ISLAMABAD - Calling local governance a missing tier of democracy in Pakistan, parliamentarians and experts of a conference on "Local Governments Legislation and Citizens Concerns" have called for introducing local government system that is 'democratically representative' and ensure meaningful participation of citizens.

National NGOs on Thursday organized a national conference on "Local Governments Legislation and Citizens Concerns" under AWAZ Voice and Accountability Programme ostensibly to ensure democratic processes and improving the state's accountability to citizens through third tier of the governance i.e. local government. The conference seeks to raise public concerns about the gaps in draft local bodies bills presented in provincial assemblies and to make them more democratic, representative and accountable. Parliamentarians, civil society activists, political workers and also people from different walks of life participated in the conference.

Speaking at the occasion, Daniyal Aziz, MNA PML-N, and former Chairman, National Reconstruction Bureau (NRB), said that separation of judiciary from executive at local level is a constitutional requirement for rule of law adding that local governance is the lynchpin of democratic local government verses colonial system.

Talking of bureaucratic involvement in the current local bodies legislation, he expressed that executive officers must not think they will regain judicial authority by destroying the sacrifices of the lawyer's movement. "Article 140 A of constitution ensures that powers once devolved cannot be reversed, " he went on to add.

Dr. Farooq Sattar, Deputy Convener and Parliamentary Leader, MQM said that in modern times of today, local government is not only for municipal or civic services but to become the engine of economic growth. He also said that the local government could play an effective role in countering terrorism with the help of police and neighborhood.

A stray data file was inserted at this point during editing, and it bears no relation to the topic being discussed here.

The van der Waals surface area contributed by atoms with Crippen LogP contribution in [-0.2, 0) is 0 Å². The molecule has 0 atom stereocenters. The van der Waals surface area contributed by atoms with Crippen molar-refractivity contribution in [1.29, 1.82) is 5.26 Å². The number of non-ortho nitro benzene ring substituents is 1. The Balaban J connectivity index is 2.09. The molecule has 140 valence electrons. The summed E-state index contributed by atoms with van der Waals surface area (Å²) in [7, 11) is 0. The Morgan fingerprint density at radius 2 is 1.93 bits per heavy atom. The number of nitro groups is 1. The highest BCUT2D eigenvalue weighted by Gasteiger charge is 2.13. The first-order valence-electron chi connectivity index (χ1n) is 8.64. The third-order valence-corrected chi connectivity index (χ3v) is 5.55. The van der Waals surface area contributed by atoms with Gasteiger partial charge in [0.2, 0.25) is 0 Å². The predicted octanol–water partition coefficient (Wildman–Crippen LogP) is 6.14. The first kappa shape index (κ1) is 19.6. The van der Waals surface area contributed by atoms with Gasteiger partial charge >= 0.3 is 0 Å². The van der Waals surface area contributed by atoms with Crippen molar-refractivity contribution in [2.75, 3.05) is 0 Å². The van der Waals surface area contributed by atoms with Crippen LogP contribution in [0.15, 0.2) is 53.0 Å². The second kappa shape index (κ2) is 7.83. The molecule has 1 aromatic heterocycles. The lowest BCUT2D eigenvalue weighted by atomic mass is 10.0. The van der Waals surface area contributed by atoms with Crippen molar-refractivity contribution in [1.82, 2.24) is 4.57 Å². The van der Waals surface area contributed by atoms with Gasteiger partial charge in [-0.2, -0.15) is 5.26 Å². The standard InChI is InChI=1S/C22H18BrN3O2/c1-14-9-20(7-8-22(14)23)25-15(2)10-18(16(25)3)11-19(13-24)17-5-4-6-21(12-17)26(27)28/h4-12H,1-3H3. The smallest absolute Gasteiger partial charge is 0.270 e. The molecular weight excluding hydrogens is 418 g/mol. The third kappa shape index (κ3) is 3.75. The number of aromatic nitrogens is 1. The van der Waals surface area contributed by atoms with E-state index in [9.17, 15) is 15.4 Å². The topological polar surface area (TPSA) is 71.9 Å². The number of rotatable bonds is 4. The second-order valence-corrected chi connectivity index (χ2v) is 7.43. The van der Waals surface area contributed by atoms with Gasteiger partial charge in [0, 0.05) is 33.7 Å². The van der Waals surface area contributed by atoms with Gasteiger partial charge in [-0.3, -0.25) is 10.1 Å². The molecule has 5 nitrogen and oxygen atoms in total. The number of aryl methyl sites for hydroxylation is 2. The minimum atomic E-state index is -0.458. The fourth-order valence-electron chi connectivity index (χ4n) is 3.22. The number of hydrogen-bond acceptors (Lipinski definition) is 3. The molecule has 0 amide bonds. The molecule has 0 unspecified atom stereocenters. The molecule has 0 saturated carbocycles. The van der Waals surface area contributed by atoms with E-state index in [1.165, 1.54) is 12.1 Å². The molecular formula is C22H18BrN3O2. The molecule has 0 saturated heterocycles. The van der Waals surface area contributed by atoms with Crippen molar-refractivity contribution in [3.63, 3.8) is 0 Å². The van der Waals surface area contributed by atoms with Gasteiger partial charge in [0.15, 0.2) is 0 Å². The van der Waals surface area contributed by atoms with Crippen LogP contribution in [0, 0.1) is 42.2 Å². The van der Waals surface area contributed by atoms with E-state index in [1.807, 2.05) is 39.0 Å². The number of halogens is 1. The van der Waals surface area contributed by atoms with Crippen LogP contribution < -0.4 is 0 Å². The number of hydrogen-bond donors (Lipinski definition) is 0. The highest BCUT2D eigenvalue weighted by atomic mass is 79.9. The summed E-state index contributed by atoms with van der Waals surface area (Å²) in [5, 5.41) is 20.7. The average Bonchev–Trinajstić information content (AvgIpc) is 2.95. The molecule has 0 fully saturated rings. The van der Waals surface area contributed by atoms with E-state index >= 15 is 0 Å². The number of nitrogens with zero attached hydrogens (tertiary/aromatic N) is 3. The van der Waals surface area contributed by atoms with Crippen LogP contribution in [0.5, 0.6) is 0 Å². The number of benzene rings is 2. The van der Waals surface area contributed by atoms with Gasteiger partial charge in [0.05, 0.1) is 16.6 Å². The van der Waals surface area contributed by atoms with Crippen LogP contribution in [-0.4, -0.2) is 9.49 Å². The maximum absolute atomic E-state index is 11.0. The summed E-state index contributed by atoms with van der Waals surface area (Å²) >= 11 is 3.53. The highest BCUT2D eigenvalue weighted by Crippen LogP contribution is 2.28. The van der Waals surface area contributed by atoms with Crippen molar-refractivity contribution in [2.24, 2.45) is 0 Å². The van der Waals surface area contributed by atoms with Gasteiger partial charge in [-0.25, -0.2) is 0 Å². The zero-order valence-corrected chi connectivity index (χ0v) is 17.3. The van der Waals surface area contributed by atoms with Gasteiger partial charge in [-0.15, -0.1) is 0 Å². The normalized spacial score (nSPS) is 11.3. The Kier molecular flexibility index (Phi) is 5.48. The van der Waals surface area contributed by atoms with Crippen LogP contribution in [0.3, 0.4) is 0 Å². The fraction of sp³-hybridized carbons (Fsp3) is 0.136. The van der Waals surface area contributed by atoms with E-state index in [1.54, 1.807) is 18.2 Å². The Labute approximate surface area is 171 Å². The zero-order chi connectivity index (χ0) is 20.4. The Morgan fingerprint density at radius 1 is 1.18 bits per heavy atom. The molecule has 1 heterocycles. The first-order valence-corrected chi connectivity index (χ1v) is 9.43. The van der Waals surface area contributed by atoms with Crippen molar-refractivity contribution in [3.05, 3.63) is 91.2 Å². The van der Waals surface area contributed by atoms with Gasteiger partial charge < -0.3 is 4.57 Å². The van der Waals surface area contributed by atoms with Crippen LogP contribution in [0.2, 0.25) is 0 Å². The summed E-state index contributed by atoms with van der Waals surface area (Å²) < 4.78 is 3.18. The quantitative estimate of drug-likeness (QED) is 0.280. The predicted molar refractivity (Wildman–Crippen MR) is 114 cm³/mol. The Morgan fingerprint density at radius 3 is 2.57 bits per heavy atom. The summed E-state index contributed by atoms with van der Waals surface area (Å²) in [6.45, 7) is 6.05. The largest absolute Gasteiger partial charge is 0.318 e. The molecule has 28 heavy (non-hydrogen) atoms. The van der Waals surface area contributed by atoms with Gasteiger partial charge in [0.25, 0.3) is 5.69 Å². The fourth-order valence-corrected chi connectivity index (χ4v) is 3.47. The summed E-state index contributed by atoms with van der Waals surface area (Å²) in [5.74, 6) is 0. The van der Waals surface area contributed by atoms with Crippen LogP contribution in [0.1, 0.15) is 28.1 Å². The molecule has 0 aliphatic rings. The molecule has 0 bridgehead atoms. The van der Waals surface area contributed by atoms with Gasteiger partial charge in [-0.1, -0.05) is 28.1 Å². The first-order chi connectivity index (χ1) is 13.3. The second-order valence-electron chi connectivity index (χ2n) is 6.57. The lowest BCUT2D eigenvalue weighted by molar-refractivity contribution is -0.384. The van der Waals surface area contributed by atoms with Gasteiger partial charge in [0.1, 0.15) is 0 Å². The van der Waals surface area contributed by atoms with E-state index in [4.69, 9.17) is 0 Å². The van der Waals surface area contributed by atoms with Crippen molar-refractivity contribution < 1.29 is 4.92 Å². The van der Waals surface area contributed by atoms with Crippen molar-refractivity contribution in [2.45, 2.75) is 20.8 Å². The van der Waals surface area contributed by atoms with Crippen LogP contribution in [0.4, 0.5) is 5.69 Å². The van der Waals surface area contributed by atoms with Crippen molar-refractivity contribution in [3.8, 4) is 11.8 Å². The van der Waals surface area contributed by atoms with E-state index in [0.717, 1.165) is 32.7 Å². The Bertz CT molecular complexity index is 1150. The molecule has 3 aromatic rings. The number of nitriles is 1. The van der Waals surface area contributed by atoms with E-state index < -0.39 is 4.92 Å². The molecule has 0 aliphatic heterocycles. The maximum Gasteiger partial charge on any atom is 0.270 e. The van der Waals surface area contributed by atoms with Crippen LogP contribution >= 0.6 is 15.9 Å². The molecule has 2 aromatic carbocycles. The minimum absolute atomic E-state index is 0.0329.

Dr. Shahzad Waseem, Advisor to Chairman PTI and former State Minister for Interior, briefed about the draft local government bill prepared by Khyber Pakhtunkhwa. He informed that KP bill has radical transformation as the power routes from bottom to top in new local bodies bill. He added that village councils are the basic building block of system that are empowered politically, administratively and financially.  He also shared a new dimension of 'Nano Blocks', which would be established in urban centres.

Dr Waseem said that women, minorities and peasants are given increased representation in the bill. He also lamented the dysfunctional local bodies system in capital territory, which is administrated by CDA and ICT marred by further divide between rural and urban where urban Islamabad goes completely un-presented at local level.

While highlighting the importance of local governance in the light of people's access to justice, resources and their right to information Naseer Memon, Executive Director SPO said democracy is incomplete without tier of local governance. He demanded that there must be constitutional guarantee for local governance system to continue without any break, which unfortunately was the case in last few years. He also called upon clear demarcation of roles, function and powers not only between elected representatives and bureaucracy but also between provinces and different tiers of local governments.

Naeem Mirza, Chief Operating Officer, Aurat Foundation, presented the critique on the Punjab Local Government Act.  He said that one bad thing about the Act is that it considers the province in a sharp rural-urban divide.  There should be no rural-urban divide in the application of local governments and union council with village council/peri urban settlement.

Tahira Abdullah, Human Rights Activists, said local government is not the third tier of the government but the first tier of the government.  She said that local government would help to get rid of feudal and tribal system.  She also said that local government must work to eliminate illegal jirgas and punchayats. 

Rehana Hashmi, Executive Director Sisters Trust, gave a brief account of the struggle of women councilors in the precious local government system.  She also highlighted the pressure and problems faced by women councilors.

Chairing the proceedings, Khawar Mumtaz, Chairperson, National Commission on Status of Women presented the official position of the NCSW which is in keeping with its mandate and is based on Constitutional provisions and the experience of women's representation in local government especially from 2001-2009.

Earlier, Feroza Zahra from Aurat Foundation presented a citizens charter of demand suggesting minimum 33 percent representation for women, 10 percent for peasants and 5 percent for minorities at all tiers of local government, filled through party based and constituency based direct election in joint electorate. She demanded that union council to be comprised of at least 20 members to ensure meaningful participation of citizens, along with constitutional protection, fiscal and administrative autonomy and an end to rural-urban divide.